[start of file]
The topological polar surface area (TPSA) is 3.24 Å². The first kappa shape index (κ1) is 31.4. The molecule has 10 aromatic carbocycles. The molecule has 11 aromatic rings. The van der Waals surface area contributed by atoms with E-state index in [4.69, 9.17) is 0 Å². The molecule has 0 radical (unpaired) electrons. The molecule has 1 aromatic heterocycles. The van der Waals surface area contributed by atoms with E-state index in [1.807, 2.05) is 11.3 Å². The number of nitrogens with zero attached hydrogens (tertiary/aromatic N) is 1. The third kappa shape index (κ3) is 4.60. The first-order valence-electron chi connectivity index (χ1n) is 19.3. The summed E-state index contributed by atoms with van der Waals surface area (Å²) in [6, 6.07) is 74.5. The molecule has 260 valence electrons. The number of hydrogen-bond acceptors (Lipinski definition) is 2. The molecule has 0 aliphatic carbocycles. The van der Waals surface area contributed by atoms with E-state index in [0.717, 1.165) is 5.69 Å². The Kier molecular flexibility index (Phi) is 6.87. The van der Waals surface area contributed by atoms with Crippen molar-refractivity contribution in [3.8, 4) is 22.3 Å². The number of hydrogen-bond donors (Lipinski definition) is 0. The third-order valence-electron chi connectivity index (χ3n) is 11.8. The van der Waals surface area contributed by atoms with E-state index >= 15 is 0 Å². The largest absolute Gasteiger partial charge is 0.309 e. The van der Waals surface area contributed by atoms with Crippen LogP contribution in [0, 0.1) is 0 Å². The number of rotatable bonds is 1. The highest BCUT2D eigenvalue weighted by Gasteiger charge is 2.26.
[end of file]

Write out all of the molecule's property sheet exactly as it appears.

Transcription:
The topological polar surface area (TPSA) is 3.24 Å². The first kappa shape index (κ1) is 31.4. The molecule has 10 aromatic carbocycles. The molecule has 11 aromatic rings. The van der Waals surface area contributed by atoms with E-state index in [4.69, 9.17) is 0 Å². The molecule has 0 radical (unpaired) electrons. The molecule has 1 aromatic heterocycles. The van der Waals surface area contributed by atoms with E-state index in [1.807, 2.05) is 11.3 Å². The number of nitrogens with zero attached hydrogens (tertiary/aromatic N) is 1. The third kappa shape index (κ3) is 4.60. The first-order valence-electron chi connectivity index (χ1n) is 19.3. The summed E-state index contributed by atoms with van der Waals surface area (Å²) in [6, 6.07) is 74.5. The molecule has 260 valence electrons. The number of hydrogen-bond acceptors (Lipinski definition) is 2. The molecule has 0 aliphatic carbocycles. The van der Waals surface area contributed by atoms with E-state index in [0.717, 1.165) is 5.69 Å². The Kier molecular flexibility index (Phi) is 6.87. The van der Waals surface area contributed by atoms with Crippen molar-refractivity contribution in [3.8, 4) is 22.3 Å². The number of hydrogen-bond donors (Lipinski definition) is 0. The third-order valence-electron chi connectivity index (χ3n) is 11.8. The van der Waals surface area contributed by atoms with E-state index >= 15 is 0 Å². The largest absolute Gasteiger partial charge is 0.309 e. The van der Waals surface area contributed by atoms with Crippen LogP contribution in [0, 0.1) is 0 Å². The number of rotatable bonds is 1. The highest BCUT2D eigenvalue weighted by Gasteiger charge is 2.26.